As it turned out the rescue attempt failed. Of the eight American helicopters sent on the mission, three broke down in the first stage of the operation. It was decided to abandon the mission, but there was more humiliation ahead for the United States. One of the remaining helicopters collided on the ground with a transport plane and both craft burned. Eight servicemen died in the fire and the rest fled.
The failed mission became an issue in the 1980 political campaign in which President Carter was defeated by Ronald Reagan. The hostages were not released until the day of Mr. Reagan's inauguration, 444 days after they were taken captive.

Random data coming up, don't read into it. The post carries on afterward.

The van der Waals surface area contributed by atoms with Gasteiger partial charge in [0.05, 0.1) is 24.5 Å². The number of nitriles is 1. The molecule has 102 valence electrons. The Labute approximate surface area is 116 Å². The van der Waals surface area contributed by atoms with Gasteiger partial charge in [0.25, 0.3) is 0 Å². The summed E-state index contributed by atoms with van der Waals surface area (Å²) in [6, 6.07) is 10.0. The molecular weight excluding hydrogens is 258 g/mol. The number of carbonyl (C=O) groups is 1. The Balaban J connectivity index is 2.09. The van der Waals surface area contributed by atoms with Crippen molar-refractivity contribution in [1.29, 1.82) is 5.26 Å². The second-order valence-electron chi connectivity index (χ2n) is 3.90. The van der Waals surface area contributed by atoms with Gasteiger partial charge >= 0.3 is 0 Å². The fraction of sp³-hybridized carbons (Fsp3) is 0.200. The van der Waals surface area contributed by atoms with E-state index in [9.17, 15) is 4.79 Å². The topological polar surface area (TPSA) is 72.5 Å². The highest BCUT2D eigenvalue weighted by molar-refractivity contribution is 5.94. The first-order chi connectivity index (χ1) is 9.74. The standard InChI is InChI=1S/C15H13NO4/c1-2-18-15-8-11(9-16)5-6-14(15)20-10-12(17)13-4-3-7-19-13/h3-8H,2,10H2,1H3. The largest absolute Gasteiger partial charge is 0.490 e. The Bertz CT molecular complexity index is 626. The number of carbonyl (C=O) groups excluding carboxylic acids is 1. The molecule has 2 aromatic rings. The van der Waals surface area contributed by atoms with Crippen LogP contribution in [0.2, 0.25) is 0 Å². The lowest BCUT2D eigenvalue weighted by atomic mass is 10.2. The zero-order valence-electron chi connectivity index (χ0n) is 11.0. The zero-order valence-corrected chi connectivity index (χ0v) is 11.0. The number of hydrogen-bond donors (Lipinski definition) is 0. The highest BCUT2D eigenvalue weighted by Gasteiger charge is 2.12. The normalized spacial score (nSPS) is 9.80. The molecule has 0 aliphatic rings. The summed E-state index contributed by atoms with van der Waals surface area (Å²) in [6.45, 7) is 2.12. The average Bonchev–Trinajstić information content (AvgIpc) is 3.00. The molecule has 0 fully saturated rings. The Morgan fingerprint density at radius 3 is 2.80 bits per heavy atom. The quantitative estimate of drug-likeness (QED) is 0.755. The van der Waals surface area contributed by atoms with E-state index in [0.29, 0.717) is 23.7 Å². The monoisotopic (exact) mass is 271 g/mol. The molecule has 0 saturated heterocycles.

Mr. Vance said in 1999 that he had watched from the sidelines with “frustration and sadness” as relations between the United States and Iran “plunged into increasing hostility, mistrust, name calling and mutual recrimination.” In an address at the Asia Society, Mr. Vance called for the re-establishment of diplomatic relations with Iran.
Mr. Vance – who had decided to leave office whether the rescue succeeded or failed – was only the second secretary of state in the history of the United States to resign on a matter of principle, joining what another secretary of state, Dean Acheson, called “the most exclusive club in America.” William Jennings Bryan, the only other secretary of state to resign, was a pacifist who resigned in 1915 over policies by Woodrow Wilson that he thought might lead to war.
An Obligation to Serve